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College system, timing big for rookie WRs

Posted Jul 23, 2011

Rookie receivers face a stiff challenge if they want to contribute early in their careers, but the learning curve can be friendlier if they come from a similar college system and spend time working with the quarterback.

SAN DIEGO – Moving from the Aztecs’ locker room to the Chargers’ confines at Qualcomm Stadium isn’t the only short commute required of third-round pick Vincent Brown.

The former San Diego State receiver won’t have to bridge the Grand Canyon to transition to San Diego’s offense, a modern-day derivative of former Chargers and Aztecs coach Don Coryell’s system.

Brown’s route-running, refined for a college player, and solid hands were factors in the decision to draft him, but so was his college system. Scouts and coaches often gravitate toward prospects that run pro-style offensive or defensive systems because it’s easier to evaluate and project players performing tasks similar to what they’ll be doing in the NFL.

“Vincent plays a style that fits what we like to do offensively,” Head Coach Norv Turner said during the April draft.

Said receivers coach Charlie Joiner, who played for Coryell, on drafting a receiver from an offense similar to San Diego’s: “You find that if you pick somebody from a team like that, the person you pick has less of a learning curve than if you go completely away from a system that you run.”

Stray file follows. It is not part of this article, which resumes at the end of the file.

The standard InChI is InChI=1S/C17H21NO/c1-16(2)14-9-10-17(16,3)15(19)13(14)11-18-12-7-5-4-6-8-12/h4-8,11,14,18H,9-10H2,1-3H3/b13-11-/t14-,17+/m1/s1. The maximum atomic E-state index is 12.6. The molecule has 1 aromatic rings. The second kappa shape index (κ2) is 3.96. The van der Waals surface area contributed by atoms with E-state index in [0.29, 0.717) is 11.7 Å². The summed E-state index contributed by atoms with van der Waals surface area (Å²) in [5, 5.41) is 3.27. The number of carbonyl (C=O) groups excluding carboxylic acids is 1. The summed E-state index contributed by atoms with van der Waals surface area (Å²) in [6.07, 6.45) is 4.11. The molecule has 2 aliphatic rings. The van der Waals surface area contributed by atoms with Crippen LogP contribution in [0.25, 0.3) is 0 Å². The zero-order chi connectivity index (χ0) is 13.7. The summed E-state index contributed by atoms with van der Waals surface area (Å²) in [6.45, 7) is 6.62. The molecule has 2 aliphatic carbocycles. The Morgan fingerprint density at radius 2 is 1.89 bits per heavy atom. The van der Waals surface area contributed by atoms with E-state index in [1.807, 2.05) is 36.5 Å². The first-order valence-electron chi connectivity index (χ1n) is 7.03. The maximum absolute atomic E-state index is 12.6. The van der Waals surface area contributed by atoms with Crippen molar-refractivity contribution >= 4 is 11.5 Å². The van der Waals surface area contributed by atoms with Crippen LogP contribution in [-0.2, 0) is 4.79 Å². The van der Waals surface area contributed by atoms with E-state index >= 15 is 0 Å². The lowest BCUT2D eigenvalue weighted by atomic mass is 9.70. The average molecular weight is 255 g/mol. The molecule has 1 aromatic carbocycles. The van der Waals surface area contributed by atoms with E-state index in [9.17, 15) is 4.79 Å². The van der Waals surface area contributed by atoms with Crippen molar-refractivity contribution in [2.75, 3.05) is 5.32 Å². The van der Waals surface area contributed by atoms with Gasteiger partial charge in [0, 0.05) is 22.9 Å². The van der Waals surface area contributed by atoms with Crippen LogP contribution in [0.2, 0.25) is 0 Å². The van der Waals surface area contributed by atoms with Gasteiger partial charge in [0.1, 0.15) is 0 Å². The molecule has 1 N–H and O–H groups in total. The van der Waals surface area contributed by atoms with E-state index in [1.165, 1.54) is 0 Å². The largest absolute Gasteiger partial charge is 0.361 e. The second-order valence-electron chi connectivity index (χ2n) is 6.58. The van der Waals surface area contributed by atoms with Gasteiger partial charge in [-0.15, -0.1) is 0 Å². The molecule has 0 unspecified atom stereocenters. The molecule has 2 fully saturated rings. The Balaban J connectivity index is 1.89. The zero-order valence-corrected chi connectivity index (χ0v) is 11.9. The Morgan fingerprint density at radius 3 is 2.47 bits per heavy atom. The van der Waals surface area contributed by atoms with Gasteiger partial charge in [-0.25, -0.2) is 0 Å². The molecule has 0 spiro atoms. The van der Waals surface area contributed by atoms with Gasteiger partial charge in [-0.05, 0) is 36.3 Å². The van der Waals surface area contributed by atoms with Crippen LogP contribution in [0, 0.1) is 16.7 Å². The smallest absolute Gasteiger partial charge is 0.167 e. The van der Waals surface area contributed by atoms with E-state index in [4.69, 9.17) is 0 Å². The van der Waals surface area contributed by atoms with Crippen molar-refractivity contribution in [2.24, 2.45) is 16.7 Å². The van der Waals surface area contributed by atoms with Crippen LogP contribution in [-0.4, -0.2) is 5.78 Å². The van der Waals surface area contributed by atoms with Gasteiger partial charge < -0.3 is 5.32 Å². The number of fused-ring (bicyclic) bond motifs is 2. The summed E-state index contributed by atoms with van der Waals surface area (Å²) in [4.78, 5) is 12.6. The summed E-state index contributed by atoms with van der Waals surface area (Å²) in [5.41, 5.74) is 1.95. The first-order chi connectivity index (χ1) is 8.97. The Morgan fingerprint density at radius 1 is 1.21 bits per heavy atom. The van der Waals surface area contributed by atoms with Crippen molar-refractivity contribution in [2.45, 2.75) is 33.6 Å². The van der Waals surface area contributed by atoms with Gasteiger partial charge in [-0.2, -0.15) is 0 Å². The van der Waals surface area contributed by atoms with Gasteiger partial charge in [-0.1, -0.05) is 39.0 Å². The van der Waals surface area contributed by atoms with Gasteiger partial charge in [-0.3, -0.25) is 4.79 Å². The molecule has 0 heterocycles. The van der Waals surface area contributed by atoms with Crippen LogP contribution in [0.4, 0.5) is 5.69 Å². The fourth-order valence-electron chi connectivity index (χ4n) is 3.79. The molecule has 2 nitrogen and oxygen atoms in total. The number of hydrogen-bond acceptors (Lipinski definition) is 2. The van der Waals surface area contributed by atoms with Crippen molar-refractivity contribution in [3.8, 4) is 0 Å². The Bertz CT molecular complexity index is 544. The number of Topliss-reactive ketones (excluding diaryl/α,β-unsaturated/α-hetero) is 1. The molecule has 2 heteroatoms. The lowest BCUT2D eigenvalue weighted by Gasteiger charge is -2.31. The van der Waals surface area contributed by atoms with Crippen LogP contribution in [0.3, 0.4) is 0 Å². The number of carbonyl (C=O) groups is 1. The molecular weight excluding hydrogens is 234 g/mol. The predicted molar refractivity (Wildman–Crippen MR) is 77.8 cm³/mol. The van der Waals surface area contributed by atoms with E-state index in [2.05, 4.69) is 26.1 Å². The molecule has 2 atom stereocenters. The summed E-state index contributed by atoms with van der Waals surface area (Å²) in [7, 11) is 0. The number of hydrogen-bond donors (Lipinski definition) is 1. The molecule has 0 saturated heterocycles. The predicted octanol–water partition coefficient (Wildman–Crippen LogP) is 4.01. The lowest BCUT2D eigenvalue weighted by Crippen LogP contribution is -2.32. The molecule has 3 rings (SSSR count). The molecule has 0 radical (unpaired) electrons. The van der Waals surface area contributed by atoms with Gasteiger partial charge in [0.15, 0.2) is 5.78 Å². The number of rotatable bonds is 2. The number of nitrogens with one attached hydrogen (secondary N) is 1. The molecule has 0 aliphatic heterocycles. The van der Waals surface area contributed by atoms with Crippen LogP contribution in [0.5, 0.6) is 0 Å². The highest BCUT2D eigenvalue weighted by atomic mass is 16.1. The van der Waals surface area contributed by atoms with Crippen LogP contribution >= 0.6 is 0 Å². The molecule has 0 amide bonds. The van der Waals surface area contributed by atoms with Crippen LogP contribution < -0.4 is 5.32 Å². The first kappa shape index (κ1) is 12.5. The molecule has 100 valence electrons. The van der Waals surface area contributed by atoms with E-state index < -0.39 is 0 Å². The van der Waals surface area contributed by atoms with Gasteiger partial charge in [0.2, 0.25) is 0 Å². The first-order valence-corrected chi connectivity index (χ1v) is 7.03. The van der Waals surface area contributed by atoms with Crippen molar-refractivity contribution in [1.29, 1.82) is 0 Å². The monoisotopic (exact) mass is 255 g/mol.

Besides creating a more difficult projection, receivers that play in spread offenses or different systems in college must endure a steep learning curve in training camp and are less likely to contribute early in their careers.

Another crucial element in preparing a young receiver is developing a trust and familiarity with the quarterback.

“They have to be in meetings together. They’ve got to hear the same language, the same terminology, the same explanation of routes coming from the head person (Turner), and they’ve got to completely understand and be on the very same page,” Joiner said.

“The same thing that’s being taught to the quarterbacks should be taught to the entire perimeter group, because that is what (Turner) is looking for in a game when he calls a play. He just wants to make sure that everybody’s in the right spot at the right time. To do that, you’ve just got to be together, you’ve got to be together, you’ve got to be together.”

BOLT TO THE Q: The Chargers’ Kaiser Permanente Bolt to the Q will begin 7 a.m. Saturday at Chargers Park.

The 5K run/walk will finish on the field at Qualcomm Stadium and will benefit Mack’s Miracles, a nonprofit charity started by host Marcus McNeill.

Antonio Garay, Travis Johnson and Ogemdi Nwagbuo also are expected to be on hand along with 2,500 runners. The event is sold out.

RIVERS NO. 1: ESPN ranked Philip Rivers the No. 1 player in the AFC West, ahead of Oakland cornerback Nnamdi Asomugha and Kansas City running back Jamaal Charles.

“He is an elite player at the most important position on the field,” AFC West blogger Bill Williamson wrote.

Chargers tight end Antonio Gates ranked fourth on the list, which did not include rookies.

Also ranked were Vincent Jackson (No. 8), Nick Hardwick (No. 12), Quentin Jammer (No. 17), Kris Dielman (No. 18), Marcus McNeill (No. 20), Shaun Phillips (No. 21), Eric Weddle (No. 23), Malcom Floyd (No. 31), Antonio Garay (No. 37) and Ryan Mathews (No. 38).

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